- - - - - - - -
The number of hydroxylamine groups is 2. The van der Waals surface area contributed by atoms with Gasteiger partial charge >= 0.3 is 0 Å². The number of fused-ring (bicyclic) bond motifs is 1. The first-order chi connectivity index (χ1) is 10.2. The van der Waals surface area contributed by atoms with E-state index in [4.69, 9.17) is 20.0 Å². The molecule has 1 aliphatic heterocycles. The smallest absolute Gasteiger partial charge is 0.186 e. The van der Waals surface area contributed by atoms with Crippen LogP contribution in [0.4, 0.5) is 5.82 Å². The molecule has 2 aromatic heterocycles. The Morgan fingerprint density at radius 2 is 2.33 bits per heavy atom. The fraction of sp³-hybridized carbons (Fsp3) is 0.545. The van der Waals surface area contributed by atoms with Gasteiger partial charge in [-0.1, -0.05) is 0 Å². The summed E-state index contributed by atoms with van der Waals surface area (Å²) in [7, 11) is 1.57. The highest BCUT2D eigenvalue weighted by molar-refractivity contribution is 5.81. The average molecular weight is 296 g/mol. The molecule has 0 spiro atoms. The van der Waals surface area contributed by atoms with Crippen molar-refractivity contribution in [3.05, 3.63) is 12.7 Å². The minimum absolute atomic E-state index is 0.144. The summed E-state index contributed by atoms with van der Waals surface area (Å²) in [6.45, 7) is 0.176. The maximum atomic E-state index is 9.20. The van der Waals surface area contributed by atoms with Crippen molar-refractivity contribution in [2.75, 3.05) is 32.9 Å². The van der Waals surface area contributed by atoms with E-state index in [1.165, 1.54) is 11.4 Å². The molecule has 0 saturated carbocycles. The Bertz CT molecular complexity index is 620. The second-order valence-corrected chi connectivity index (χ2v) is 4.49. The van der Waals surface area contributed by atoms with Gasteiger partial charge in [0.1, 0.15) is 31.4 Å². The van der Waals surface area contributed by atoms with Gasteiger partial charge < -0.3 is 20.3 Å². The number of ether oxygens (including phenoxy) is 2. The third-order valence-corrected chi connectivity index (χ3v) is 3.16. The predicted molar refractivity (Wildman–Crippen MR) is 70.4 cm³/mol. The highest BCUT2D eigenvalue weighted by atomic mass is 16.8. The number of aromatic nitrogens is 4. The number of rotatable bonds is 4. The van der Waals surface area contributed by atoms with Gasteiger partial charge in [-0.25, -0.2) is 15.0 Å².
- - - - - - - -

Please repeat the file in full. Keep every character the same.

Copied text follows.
The number of hydroxylamine groups is 2. The van der Waals surface area contributed by atoms with Gasteiger partial charge >= 0.3 is 0 Å². The number of fused-ring (bicyclic) bond motifs is 1. The first-order chi connectivity index (χ1) is 10.2. The van der Waals surface area contributed by atoms with E-state index in [4.69, 9.17) is 20.0 Å². The molecule has 1 aliphatic heterocycles. The smallest absolute Gasteiger partial charge is 0.186 e. The van der Waals surface area contributed by atoms with Crippen LogP contribution in [0.4, 0.5) is 5.82 Å². The molecule has 2 aromatic heterocycles. The Morgan fingerprint density at radius 2 is 2.33 bits per heavy atom. The fraction of sp³-hybridized carbons (Fsp3) is 0.545. The van der Waals surface area contributed by atoms with Gasteiger partial charge in [-0.1, -0.05) is 0 Å². The summed E-state index contributed by atoms with van der Waals surface area (Å²) in [7, 11) is 1.57. The highest BCUT2D eigenvalue weighted by molar-refractivity contribution is 5.81. The average molecular weight is 296 g/mol. The molecule has 0 spiro atoms. The van der Waals surface area contributed by atoms with Crippen molar-refractivity contribution in [3.05, 3.63) is 12.7 Å². The minimum absolute atomic E-state index is 0.144. The summed E-state index contributed by atoms with van der Waals surface area (Å²) in [6.45, 7) is 0.176. The maximum atomic E-state index is 9.20. The van der Waals surface area contributed by atoms with Crippen molar-refractivity contribution in [2.75, 3.05) is 32.9 Å². The van der Waals surface area contributed by atoms with E-state index in [1.165, 1.54) is 11.4 Å². The molecule has 0 saturated carbocycles. The Bertz CT molecular complexity index is 620. The second-order valence-corrected chi connectivity index (χ2v) is 4.49. The van der Waals surface area contributed by atoms with Gasteiger partial charge in [0.1, 0.15) is 31.4 Å². The van der Waals surface area contributed by atoms with Gasteiger partial charge < -0.3 is 20.3 Å². The number of ether oxygens (including phenoxy) is 2. The third-order valence-corrected chi connectivity index (χ3v) is 3.16. The predicted molar refractivity (Wildman–Crippen MR) is 70.4 cm³/mol. The highest BCUT2D eigenvalue weighted by atomic mass is 16.8. The number of aromatic nitrogens is 4. The number of rotatable bonds is 4. The van der Waals surface area contributed by atoms with Gasteiger partial charge in [-0.25, -0.2) is 15.0 Å².